Whole Lotta Love

As I opened YouTube today, I saw it offered up a few suggestions of videos by American record producer and educator Rick Beato, whose “What Makes This Song Great?” series I quote in several posts on this blog. I watched episode 43, which profiles and breaks down today’s selection, “Whole Lotta Love” by Led Zeppelin.Continue reading “Whole Lotta Love”

Can’t Let Go

This week, former Roxy Music founding member and frontperson Bryan Ferry released a live solo album, Royal Albert Hall 2020. The collection was recorded in London, England during the a world tour that was to be cut short soon after the UK shows due to the global pandemic. Today, an email blast advertised that theContinue reading “Can’t Let Go”

Home to You

The last live, in-person music show my sweety and I saw was just over a year ago: March 6, 2020. And it was a house concert… in our home! Canadian alternative/indie singer-songwriter Danielle Dayton added our address to a tour of Saskatchewan and Manitoba promoting the release of her single, “Lady Luck.” The bluesy-styled artistContinue reading “Home to You”

Don’t Ever Wanna Lose Ya

Last night as I lay in bed at 1:00 am, unable to get to sleep (the change to daylight savings time always messes me up), the song “Don’t Ever Wanna Lose Ya” randomly popped into my head. I have no idea why. The song was the only major hit for New England, a group discoveredContinue reading “Don’t Ever Wanna Lose Ya”

Long in the Tooth

Today I decided to cruise around the KEXP Seattle website, and looked through their Song of the Day feature. I clicked on October 1, 2020; I suppose drawn in by the name “Long in the Tooth,” a song chosen by DJ John Richards, host of The Morning Show with John Richards. The track title wasContinue reading “Long in the Tooth”

Birds and Stars

In November 2020, I shared with you a song by the American transcendental folk band Elephant Revival. When active, the group based itself in Nederland, Colorado, a beautiful little town I spent time in with some friends in the summer of 2012. My sweety and I have come to know many people in the vicinityContinue reading “Birds and Stars”

Thank You

It’s a year ago this week that things really started unravelling in my city of Winnipeg, Canada, with the COVID-19 pandemic. By around Friday, March 13 of last year (and I am not sure I picked up on the significance of the date at the time…), most non-essential stores and venues were talking about closing.Continue reading “Thank You”

Carry On Wayward Son

“Carry on my wayward sonThere’ll be peace when you are doneLay your weary head to restDon’t you cry no more” (from “Carry On Wayward Son,” by Kerry Livgren) If you were living in the 1970s, I think it would be nearly impossible not to immediately recognize the above lines as the unaccompanied introduction sung byContinue reading “Carry On Wayward Son”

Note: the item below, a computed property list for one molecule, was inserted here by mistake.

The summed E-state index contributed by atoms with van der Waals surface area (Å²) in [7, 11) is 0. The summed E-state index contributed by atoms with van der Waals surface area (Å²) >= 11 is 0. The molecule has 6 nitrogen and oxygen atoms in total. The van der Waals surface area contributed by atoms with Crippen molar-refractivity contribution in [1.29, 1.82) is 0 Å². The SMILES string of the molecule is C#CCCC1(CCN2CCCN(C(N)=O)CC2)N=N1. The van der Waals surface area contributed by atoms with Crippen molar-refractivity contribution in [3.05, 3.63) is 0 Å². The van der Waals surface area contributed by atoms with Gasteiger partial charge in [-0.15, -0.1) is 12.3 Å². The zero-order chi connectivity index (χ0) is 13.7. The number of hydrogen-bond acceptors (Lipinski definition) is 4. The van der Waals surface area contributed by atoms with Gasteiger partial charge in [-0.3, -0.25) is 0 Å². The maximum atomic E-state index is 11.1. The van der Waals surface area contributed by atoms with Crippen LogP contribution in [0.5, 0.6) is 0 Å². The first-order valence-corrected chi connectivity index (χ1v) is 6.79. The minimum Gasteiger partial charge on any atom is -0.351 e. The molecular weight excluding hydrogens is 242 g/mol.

Fix You

“Tears stream down your faceWhen you lose something you cannot replaceTears stream down your face and I…Tears stream down your faceI promise you I will learn from my mistakesTears stream down your face and I…” (from “Fix You,” by Chris Martin, Jonny Buckland, Guy Berryman, Will Champion. Full, unofficial lyrics are available at AZLyrics.com.) Today,Continue reading “Fix You”

New Clothes

“It’s raining outsideWater falls from the skyAnd it’s sad but it cleans all the dirt from the streets” (from “New Clothes,” by Amy Belle) A new day, a new week, a new month. A chance to begin again, again. And similar to the lyric, rain may not always be welcome and uplifting, “but it cleansContinue reading “New Clothes”

Democracy

The artistry of the Canadian poet, songwriter, singer and novelist Leonard Cohen (1934-2016) has been, I think, among the most significant gifts to the world that have come from my country. In 2008 in London, England, at age 73, Cohen was on a tour believed to have been necessary because his former manager bilked aContinue reading “Democracy”

Wake Up

It’s been a while since I posted something by the Canadian indie-rock band Arcade Fire. This afternoon, I went down an Internet rabbit hole, scouting out some songs I’d thought of or captured on the Shazam app recently. And as I surfed, my searches for other songs and artists and YouTube’s algorithms brought me toContinue reading “Wake Up”

Limelight